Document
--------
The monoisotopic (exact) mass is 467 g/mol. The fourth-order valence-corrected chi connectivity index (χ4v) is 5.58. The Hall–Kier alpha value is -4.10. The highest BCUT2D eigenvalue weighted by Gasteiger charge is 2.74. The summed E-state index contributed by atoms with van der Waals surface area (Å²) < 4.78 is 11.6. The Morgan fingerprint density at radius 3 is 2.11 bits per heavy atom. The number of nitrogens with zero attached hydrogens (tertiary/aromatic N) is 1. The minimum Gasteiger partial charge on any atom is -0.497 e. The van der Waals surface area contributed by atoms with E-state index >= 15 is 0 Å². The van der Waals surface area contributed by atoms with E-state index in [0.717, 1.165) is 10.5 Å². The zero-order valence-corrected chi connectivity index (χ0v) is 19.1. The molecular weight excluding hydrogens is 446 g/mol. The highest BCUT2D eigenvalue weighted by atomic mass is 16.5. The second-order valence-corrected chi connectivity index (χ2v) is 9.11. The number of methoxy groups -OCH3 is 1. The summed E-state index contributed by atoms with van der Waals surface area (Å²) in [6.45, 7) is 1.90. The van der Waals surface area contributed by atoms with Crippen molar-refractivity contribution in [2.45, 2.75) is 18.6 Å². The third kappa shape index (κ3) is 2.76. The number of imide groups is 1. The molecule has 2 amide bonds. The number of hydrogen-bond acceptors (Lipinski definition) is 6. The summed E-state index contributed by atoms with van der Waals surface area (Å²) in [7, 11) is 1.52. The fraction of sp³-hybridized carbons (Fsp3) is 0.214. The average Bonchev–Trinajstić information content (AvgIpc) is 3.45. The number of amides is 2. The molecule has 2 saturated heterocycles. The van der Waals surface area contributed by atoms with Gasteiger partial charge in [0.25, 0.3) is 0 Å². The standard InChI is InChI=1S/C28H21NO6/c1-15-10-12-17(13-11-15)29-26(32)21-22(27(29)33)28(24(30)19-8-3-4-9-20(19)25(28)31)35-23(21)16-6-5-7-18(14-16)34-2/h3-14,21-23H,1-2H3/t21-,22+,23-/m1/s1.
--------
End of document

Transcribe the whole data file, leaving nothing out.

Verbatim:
The monoisotopic (exact) mass is 467 g/mol. The fourth-order valence-corrected chi connectivity index (χ4v) is 5.58. The Hall–Kier alpha value is -4.10. The highest BCUT2D eigenvalue weighted by Gasteiger charge is 2.74. The summed E-state index contributed by atoms with van der Waals surface area (Å²) < 4.78 is 11.6. The Morgan fingerprint density at radius 3 is 2.11 bits per heavy atom. The number of nitrogens with zero attached hydrogens (tertiary/aromatic N) is 1. The minimum Gasteiger partial charge on any atom is -0.497 e. The van der Waals surface area contributed by atoms with E-state index >= 15 is 0 Å². The van der Waals surface area contributed by atoms with E-state index in [0.717, 1.165) is 10.5 Å². The zero-order valence-corrected chi connectivity index (χ0v) is 19.1. The molecular weight excluding hydrogens is 446 g/mol. The highest BCUT2D eigenvalue weighted by atomic mass is 16.5. The second-order valence-corrected chi connectivity index (χ2v) is 9.11. The number of methoxy groups -OCH3 is 1. The summed E-state index contributed by atoms with van der Waals surface area (Å²) in [6.45, 7) is 1.90. The van der Waals surface area contributed by atoms with Crippen molar-refractivity contribution in [2.45, 2.75) is 18.6 Å². The third kappa shape index (κ3) is 2.76. The number of imide groups is 1. The molecule has 2 amide bonds. The number of hydrogen-bond acceptors (Lipinski definition) is 6. The summed E-state index contributed by atoms with van der Waals surface area (Å²) in [7, 11) is 1.52. The fraction of sp³-hybridized carbons (Fsp3) is 0.214. The average Bonchev–Trinajstić information content (AvgIpc) is 3.45. The number of amides is 2. The molecule has 2 saturated heterocycles. The van der Waals surface area contributed by atoms with Gasteiger partial charge in [0.25, 0.3) is 0 Å². The standard InChI is InChI=1S/C28H21NO6/c1-15-10-12-17(13-11-15)29-26(32)21-22(27(29)33)28(24(30)19-8-3-4-9-20(19)25(28)31)35-23(21)16-6-5-7-18(14-16)34-2/h3-14,21-23H,1-2H3/t21-,22+,23-/m1/s1.